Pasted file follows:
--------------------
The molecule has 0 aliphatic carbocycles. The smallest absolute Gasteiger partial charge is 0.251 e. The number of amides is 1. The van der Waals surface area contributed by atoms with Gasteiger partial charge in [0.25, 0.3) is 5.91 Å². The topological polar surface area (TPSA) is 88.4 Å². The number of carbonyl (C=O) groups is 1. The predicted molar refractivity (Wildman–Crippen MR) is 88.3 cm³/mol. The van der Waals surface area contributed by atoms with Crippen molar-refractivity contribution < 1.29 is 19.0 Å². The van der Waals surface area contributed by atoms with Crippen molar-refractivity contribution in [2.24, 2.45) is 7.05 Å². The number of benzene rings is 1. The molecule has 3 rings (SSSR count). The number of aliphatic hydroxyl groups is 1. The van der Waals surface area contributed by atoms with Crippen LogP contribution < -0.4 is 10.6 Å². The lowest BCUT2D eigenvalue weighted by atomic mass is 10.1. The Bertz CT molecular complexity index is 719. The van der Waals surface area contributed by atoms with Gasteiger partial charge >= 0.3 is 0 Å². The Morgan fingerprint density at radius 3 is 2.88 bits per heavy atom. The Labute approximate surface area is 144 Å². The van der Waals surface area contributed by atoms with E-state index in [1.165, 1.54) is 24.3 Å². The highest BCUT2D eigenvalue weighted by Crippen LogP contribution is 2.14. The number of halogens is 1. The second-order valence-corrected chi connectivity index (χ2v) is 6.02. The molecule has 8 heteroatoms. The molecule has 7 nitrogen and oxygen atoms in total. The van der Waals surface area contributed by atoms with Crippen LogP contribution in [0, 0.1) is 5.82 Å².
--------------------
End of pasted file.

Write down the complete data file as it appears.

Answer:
The molecule has 0 aliphatic carbocycles. The smallest absolute Gasteiger partial charge is 0.251 e. The number of amides is 1. The van der Waals surface area contributed by atoms with Gasteiger partial charge in [0.25, 0.3) is 5.91 Å². The topological polar surface area (TPSA) is 88.4 Å². The number of carbonyl (C=O) groups is 1. The predicted molar refractivity (Wildman–Crippen MR) is 88.3 cm³/mol. The van der Waals surface area contributed by atoms with Crippen molar-refractivity contribution < 1.29 is 19.0 Å². The van der Waals surface area contributed by atoms with Crippen molar-refractivity contribution in [2.24, 2.45) is 7.05 Å². The number of benzene rings is 1. The molecule has 3 rings (SSSR count). The number of aliphatic hydroxyl groups is 1. The van der Waals surface area contributed by atoms with Crippen LogP contribution < -0.4 is 10.6 Å². The lowest BCUT2D eigenvalue weighted by atomic mass is 10.1. The Bertz CT molecular complexity index is 719. The van der Waals surface area contributed by atoms with Gasteiger partial charge >= 0.3 is 0 Å². The Morgan fingerprint density at radius 3 is 2.88 bits per heavy atom. The Labute approximate surface area is 144 Å². The van der Waals surface area contributed by atoms with E-state index in [1.165, 1.54) is 24.3 Å². The highest BCUT2D eigenvalue weighted by Crippen LogP contribution is 2.14. The number of halogens is 1. The second-order valence-corrected chi connectivity index (χ2v) is 6.02. The molecule has 8 heteroatoms. The molecule has 7 nitrogen and oxygen atoms in total. The van der Waals surface area contributed by atoms with Crippen LogP contribution in [0, 0.1) is 5.82 Å².